This is my second dispatch from the brave new world of online dating, just over a month after I posted the first one. This essay comes with a premium, like the toy in a box of Cracker Jack: a pocket guide to constructive curiosity, a skill that will improve any man’s chances of dating success. Read on to download it.
On the whole, online dating has been tremendous fun. I like meeting men I would never otherwise have encountered, given that our social and professional circles don’t overlap by even a single degree. Who are these people whose orbits never intersect with my own? What do they think about? What matters to them? It’s like browsing in the sections of a bookstore I don’t usually frequent: I may not end up buying a book, but reading a few lines can be surprisingly interesting.
The dating equivalent of reading a few lines is asking a few questions. When I was young, girls who were interested in boys were trained to create a context for the dating experience, to supply the connective tissue. By the time a girl began to date, she had thoroughly internalized the message that it was her job to be interested in whatever the boy cared about, to draw out his passions and pastimes, to make him the center of attention. Girls were taught to offer an unending stream of questions and prompts, while boys could fulfill their appointed roles by providing the answers.
Such training must have sticking power—for both sexes—because it keeps showing up. Quite a few of my online encounters have turned into in-person meetings for coffee or a walk. I quickly realized that a chief indicator of the prospects for a second meeting was whether my companion exhibited curiosity about me by asking questions. More than half haven’t passed the test. (The rest don’t need this advice, but may enjoy reading it nevertheless, just for the pleasure of feeling affirmed.)
During one long walk, I learned about a man’s career, his entrepreneurial sidelines, his children (and their careers and entrepreneurial sidelines), his roommate, his houseplants, his health, and his views on several controversial issues of the day. As we walked toward the parking lot, I extended my hand to take my leave. He said something about his parents’ marriage that made me volunteer a snippet of information about my own past. The river of I, me, my stopped flowing for the first time in an hour and a half. He stared at me with wide-open eyes, realizing that he had no more idea of who I might be than before we’d met.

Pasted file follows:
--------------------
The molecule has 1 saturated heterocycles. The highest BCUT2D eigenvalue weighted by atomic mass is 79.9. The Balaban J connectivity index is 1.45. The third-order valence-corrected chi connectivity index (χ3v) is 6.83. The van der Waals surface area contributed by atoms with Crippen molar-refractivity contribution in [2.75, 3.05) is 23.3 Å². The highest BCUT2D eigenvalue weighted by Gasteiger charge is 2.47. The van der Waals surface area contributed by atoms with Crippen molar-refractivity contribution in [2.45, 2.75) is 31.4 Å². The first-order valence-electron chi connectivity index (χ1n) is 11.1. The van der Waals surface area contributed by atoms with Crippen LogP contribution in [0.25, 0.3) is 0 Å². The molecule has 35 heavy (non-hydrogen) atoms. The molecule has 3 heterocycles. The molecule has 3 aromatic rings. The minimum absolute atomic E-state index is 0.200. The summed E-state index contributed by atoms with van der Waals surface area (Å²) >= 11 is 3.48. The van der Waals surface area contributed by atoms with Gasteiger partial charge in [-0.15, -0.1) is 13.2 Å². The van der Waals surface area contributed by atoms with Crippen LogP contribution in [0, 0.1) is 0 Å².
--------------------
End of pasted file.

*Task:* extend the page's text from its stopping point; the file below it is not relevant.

The male friends I’ve consulted about this issue have consistently said the same things: that many men don’t know how to express their curiosity, they aren’t trained to ask questions without feeling like interrogators, or they just aren’t aware of the interrogative part of conversational art. If that’s true, the least I can do is provide a little technical assistance. So as a gift to you, dear readers, and to all online daters, I’ve created a handy pocket guide to getting to know your date. If there’s a spark to be raised, click here for Arlene’s Dating Guide to Constructive Curiosity. These suggestions, judiciously deployed, will help to kindle it by creating a cycle of conversation, a two-way flow in which both parties seek and find.
Two things to bear in mind:
- First, the point is not to amass information about your companion, uttering a stream of questions that can be answered with a number, a date, or a name. The goal is to learn who someone is by exploring how that person thinks and feels.
- Second, no matter how good your questions may be, they won’t help if you don’t listen with full attention to the answers. Not every woman is going to enjoy answering each and every question I’ve suggested. If you pay attention to visual cues as well as verbal responses, you will be able to sense whether a particular question is welcome. Active listening—the kind of focused attention a companion can feel is positive, respectful, and genuinely curious—will help as much as asking good questions.